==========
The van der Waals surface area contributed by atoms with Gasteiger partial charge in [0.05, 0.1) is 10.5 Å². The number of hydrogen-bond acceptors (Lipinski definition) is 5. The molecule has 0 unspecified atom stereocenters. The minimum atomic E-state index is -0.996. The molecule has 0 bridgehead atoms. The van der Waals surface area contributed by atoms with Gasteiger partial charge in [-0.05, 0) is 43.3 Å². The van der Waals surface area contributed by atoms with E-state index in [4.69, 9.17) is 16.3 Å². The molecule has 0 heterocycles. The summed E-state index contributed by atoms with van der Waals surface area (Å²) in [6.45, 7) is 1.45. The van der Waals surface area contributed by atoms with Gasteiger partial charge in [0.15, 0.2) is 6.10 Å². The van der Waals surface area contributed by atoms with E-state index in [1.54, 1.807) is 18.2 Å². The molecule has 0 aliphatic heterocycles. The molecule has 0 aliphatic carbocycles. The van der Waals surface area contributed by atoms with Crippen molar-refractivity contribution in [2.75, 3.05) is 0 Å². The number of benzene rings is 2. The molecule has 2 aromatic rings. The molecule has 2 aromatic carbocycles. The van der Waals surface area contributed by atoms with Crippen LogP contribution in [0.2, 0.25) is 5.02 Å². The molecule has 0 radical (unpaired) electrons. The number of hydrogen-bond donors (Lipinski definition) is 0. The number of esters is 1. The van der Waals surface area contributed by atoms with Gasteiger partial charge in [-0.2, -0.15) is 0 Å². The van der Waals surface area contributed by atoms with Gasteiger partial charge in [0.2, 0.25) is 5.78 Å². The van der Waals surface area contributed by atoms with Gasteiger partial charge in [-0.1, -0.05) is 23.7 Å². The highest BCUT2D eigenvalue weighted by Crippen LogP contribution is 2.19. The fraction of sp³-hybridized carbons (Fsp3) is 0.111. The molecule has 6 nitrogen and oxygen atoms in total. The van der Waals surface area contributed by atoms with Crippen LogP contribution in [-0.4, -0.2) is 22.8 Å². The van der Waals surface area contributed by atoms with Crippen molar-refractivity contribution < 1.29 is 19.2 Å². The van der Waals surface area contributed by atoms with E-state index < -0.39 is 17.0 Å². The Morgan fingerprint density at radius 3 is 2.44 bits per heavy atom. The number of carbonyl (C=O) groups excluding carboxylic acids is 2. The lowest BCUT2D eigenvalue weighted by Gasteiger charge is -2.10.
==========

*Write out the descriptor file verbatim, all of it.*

The van der Waals surface area contributed by atoms with Gasteiger partial charge in [0.05, 0.1) is 10.5 Å². The number of hydrogen-bond acceptors (Lipinski definition) is 5. The molecule has 0 unspecified atom stereocenters. The minimum atomic E-state index is -0.996. The molecule has 0 bridgehead atoms. The van der Waals surface area contributed by atoms with Gasteiger partial charge in [-0.05, 0) is 43.3 Å². The van der Waals surface area contributed by atoms with E-state index in [4.69, 9.17) is 16.3 Å². The molecule has 0 heterocycles. The summed E-state index contributed by atoms with van der Waals surface area (Å²) in [6.45, 7) is 1.45. The van der Waals surface area contributed by atoms with Gasteiger partial charge in [0.15, 0.2) is 6.10 Å². The van der Waals surface area contributed by atoms with E-state index in [1.54, 1.807) is 18.2 Å². The molecule has 0 aliphatic heterocycles. The molecule has 0 aliphatic carbocycles. The van der Waals surface area contributed by atoms with Crippen molar-refractivity contribution in [2.75, 3.05) is 0 Å². The number of benzene rings is 2. The molecule has 2 aromatic rings. The molecule has 2 aromatic carbocycles. The van der Waals surface area contributed by atoms with Crippen LogP contribution in [0.2, 0.25) is 5.02 Å². The molecule has 0 radical (unpaired) electrons. The number of hydrogen-bond donors (Lipinski definition) is 0. The number of esters is 1. The van der Waals surface area contributed by atoms with Gasteiger partial charge in [-0.2, -0.15) is 0 Å². The van der Waals surface area contributed by atoms with Gasteiger partial charge in [0.2, 0.25) is 5.78 Å². The van der Waals surface area contributed by atoms with Gasteiger partial charge in [-0.1, -0.05) is 23.7 Å². The highest BCUT2D eigenvalue weighted by Crippen LogP contribution is 2.19. The fraction of sp³-hybridized carbons (Fsp3) is 0.111. The molecule has 6 nitrogen and oxygen atoms in total. The van der Waals surface area contributed by atoms with Crippen LogP contribution in [-0.4, -0.2) is 22.8 Å². The van der Waals surface area contributed by atoms with Crippen molar-refractivity contribution < 1.29 is 19.2 Å². The van der Waals surface area contributed by atoms with E-state index < -0.39 is 17.0 Å². The Morgan fingerprint density at radius 3 is 2.44 bits per heavy atom. The number of carbonyl (C=O) groups excluding carboxylic acids is 2. The lowest BCUT2D eigenvalue weighted by Gasteiger charge is -2.10.